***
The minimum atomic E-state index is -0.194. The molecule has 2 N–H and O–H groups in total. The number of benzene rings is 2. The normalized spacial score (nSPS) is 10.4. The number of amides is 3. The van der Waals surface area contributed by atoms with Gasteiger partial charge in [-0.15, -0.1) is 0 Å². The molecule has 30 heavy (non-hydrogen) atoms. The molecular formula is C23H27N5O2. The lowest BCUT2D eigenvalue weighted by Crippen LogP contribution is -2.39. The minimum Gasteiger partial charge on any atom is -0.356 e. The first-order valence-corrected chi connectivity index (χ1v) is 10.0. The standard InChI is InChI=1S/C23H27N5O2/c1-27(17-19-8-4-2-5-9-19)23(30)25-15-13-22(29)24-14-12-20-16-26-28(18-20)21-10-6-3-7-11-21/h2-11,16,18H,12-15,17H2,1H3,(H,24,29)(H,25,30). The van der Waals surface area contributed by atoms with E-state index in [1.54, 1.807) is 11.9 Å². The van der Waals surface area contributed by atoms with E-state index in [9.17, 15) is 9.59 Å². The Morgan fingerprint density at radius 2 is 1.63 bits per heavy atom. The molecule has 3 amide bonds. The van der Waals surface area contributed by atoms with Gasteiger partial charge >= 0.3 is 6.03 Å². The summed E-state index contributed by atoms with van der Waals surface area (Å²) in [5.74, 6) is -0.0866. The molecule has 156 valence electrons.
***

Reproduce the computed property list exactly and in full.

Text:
The minimum atomic E-state index is -0.194. The molecule has 2 N–H and O–H groups in total. The number of benzene rings is 2. The normalized spacial score (nSPS) is 10.4. The number of amides is 3. The van der Waals surface area contributed by atoms with Gasteiger partial charge in [-0.15, -0.1) is 0 Å². The molecule has 30 heavy (non-hydrogen) atoms. The molecular formula is C23H27N5O2. The lowest BCUT2D eigenvalue weighted by Crippen LogP contribution is -2.39. The minimum Gasteiger partial charge on any atom is -0.356 e. The first-order valence-corrected chi connectivity index (χ1v) is 10.0. The standard InChI is InChI=1S/C23H27N5O2/c1-27(17-19-8-4-2-5-9-19)23(30)25-15-13-22(29)24-14-12-20-16-26-28(18-20)21-10-6-3-7-11-21/h2-11,16,18H,12-15,17H2,1H3,(H,24,29)(H,25,30). The van der Waals surface area contributed by atoms with E-state index in [1.54, 1.807) is 11.9 Å². The van der Waals surface area contributed by atoms with E-state index in [9.17, 15) is 9.59 Å². The Morgan fingerprint density at radius 2 is 1.63 bits per heavy atom. The molecule has 3 amide bonds. The van der Waals surface area contributed by atoms with Gasteiger partial charge >= 0.3 is 6.03 Å². The summed E-state index contributed by atoms with van der Waals surface area (Å²) in [5.74, 6) is -0.0866. The molecule has 156 valence electrons.